Aragami, shades summoned to wreak vengeance upon the enemies of their master. They used to be legends, but now you’re playing as one!
Middle Earth: Shadow of Mordor is an action roleplaying game developed by Monolith, set in the Lords of the Rings universe by J.R.R. Tolkien and between the Hobbit and the aforementioned trilogy.
- The nemesis system
- Good combat and stealth
- Gameplay variety
- Weak characterization
- Disappointing collectibles and side-quests
- Weak climax and ending
Middle Earth: Shadow of Mordor (SoM for the rest of this review) puts you in the shoes of Talion, a Ranger Captain on the Black Gate separating Mordor from the rest of middle earth. When the game opens he’s sadly demised and by grasping objects from his now past life, he gets glimpses of the events that led him to his current condition. Servants of Sauron infiltrated the black gate and killed everyone inside, with him and his family being the last victims, their throats slit as part of a ritual by the Black Hand of Sauron, one of the Dark Lord’s three lieutenants: The Hand, the Tower and the Hammer. In death, Talion discovers he’s bound to an Elven Wraith and with his aid, he returns to life. Neither of them can pass on until they break the curse the binds them, for which they need to hunt the Black Hand of Sauron and kill him.
As far as LotR tie-in game plots, this is one of the strongest. It’s a fairly straightforward tale and there aren’t that many surprises, but it’s still enjoyable right up to the end where it stumbles and fails to deliver a satisfying end. The biggest surprise happens early on with the discovery of the Elven Lord’s identity, but after that the main quests just focus on unlocking more of your ghostly companion’s abilities and building your puppet army leading up to the final confrontation with the forces of Sauron. Sadly, the final mission, which had the potential of an explosive climax, wastes the opportunity with a nonsensical QTE boss fight. The cutscenes before, during and after the fight are longer than the fight itself which is tremendously disappointing for such an exciting game.
Characterization is mixed. The main characters are rather bland, playing the Batman personality to the letter right up to the end. There is little to no character growth and when it almost dares to show its ugly head for Talion, moments where the Ranger could show some genuine emotion, the Elven lord quickly stomps it out. The ghost is harsh and unfriendly and even when he’s trying to be nice he comes off as a bit of a prick. The rest of the cast is thankfully more varied in personalities compared to the Batman clones you get to play as. My favourite remains Ratbag, an orc you help get into power. He’s sniveling and groveling but also scheming and opportunistic. He’s openly evil and I like it. Sadly, he doesn’t show up beyond the first of the game’s two maps. Gollum makes an appearance and there’s really not much to say about it. It’s Gollum, by now we all know the character and what he’s like. Queen Marwen, Lithariel and Torvin are welcome additions but their strong performances only make the main characters look more two-dimensional. Having said so, the portrayals and voice acting are solid up to and including all orcs living around Mordor.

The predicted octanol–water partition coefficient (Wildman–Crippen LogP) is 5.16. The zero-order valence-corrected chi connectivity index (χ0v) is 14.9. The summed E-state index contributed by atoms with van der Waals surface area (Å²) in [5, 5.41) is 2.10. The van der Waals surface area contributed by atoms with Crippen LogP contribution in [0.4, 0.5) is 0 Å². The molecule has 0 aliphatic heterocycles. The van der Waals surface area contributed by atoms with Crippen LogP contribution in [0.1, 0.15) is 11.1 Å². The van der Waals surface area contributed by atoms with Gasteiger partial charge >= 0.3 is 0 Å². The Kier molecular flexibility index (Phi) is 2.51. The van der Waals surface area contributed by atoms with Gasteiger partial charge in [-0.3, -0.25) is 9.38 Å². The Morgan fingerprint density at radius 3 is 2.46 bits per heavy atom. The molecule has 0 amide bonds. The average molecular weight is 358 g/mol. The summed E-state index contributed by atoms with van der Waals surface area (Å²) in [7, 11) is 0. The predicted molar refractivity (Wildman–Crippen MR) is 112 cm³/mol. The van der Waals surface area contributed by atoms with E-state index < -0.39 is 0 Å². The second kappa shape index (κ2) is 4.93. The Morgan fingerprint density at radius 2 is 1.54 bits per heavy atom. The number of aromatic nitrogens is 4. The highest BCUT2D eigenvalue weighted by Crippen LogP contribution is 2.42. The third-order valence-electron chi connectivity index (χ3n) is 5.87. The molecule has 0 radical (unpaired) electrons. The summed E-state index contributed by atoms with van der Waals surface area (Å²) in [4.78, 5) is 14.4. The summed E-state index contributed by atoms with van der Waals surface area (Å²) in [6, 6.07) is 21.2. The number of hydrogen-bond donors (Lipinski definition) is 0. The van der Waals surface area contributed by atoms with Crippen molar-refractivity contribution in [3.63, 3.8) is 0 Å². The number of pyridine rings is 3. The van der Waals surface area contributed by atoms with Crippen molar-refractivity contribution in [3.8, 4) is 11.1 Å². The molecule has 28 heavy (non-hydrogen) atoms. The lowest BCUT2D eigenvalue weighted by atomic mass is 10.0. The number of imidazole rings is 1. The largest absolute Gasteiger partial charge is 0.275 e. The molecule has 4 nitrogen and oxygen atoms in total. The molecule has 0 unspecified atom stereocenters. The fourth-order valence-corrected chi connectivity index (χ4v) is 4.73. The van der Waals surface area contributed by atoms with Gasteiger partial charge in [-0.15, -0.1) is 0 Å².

I like is how their binding is reflected in game. Some actions shift you from Talion to the Wraith and back again, such as jumping from high altitude or using the bow and arrow or activating the Wraith World, this game’s version of the Assassin’s Creed Eagle Eye or Arkham Batman’s Detective vision, though better balanced than those two. The Wraith vision lets you see enemy and objective positions but it obscures the terrain, making it difficult to see where you’re going, which firmly cements it as a supporting ability and not your main view of choice. Then again, with how gorgeous the environments are, even considering how drab, brown and black the first Mordor map is, it would really be a waste to spend all that time in Wraith World.
Combat is a joy, a mix of attacks, dodges, counters and acrobatics. My previous comparisons to Batman are the most evident in this aspect. The freeflow combat even has the hit multiplier and finisher mechanics from the Arkham series, only with a lot more blood and some fun decapitations mixed in. Every attack you make increases the combo counter and when you hit 8 (5 with an upgrade) the number turns red and you can execute a finisher. The first one is the most straightforward, just a one-hit-kill attack. With upgrades you can perform more than one finisher and even unlock new ones. One of my favourites is the fire arrow, which I used extensively, but then again, I was more of a knife and bow master.
The bow is easy to use but requires some ability to master, to properly aim and fire before you run out of Focus, the small draining bar that keeps time virtually stopped for you. The bow fires ghostly arrows called Elfshot, which you can pick up from the environment or by branding/draining enemies (more on that below). With enough upgrades you can recharge your elfshot and keep firing in the middle of combat, something that is pretty damn useful (and fun) when you’re surrounded by some of the tougher enemies like shield-bearers and berserkers.
Stealth handles similarly to AC games, with an arrow over the enemies’ heads letting you know how aware they are of your presence. Yellow means suspicious, Red means they’re coming for ya. The thing I liked the most about the stealth is you can use the Stealth Kills even while running because as long as an enemy isn’t aware of you, it doesn’t matter if you’re creeping towards him or running full pelt. Even if they do see you, they will first be startled by the discovery and this is a window of opportunity to still use the Stealth Kill on them. Best of all, one guard discovering you isn’t the end of your stealth. As long as a group doesn’t see you and no one sounds the alarm, you can dispatch everyone and get back to skulking. I love it.
It’s up to you to decide how you’ll handle the missions: sniping with the bow, skulking for stealth, just wrecking everything in your path or even mount the deadly Caragor and use them to cut a path through the enemy forces. The freedom of gameplay is one of SoM’s greatest accomplishments and one of the things I loved the most.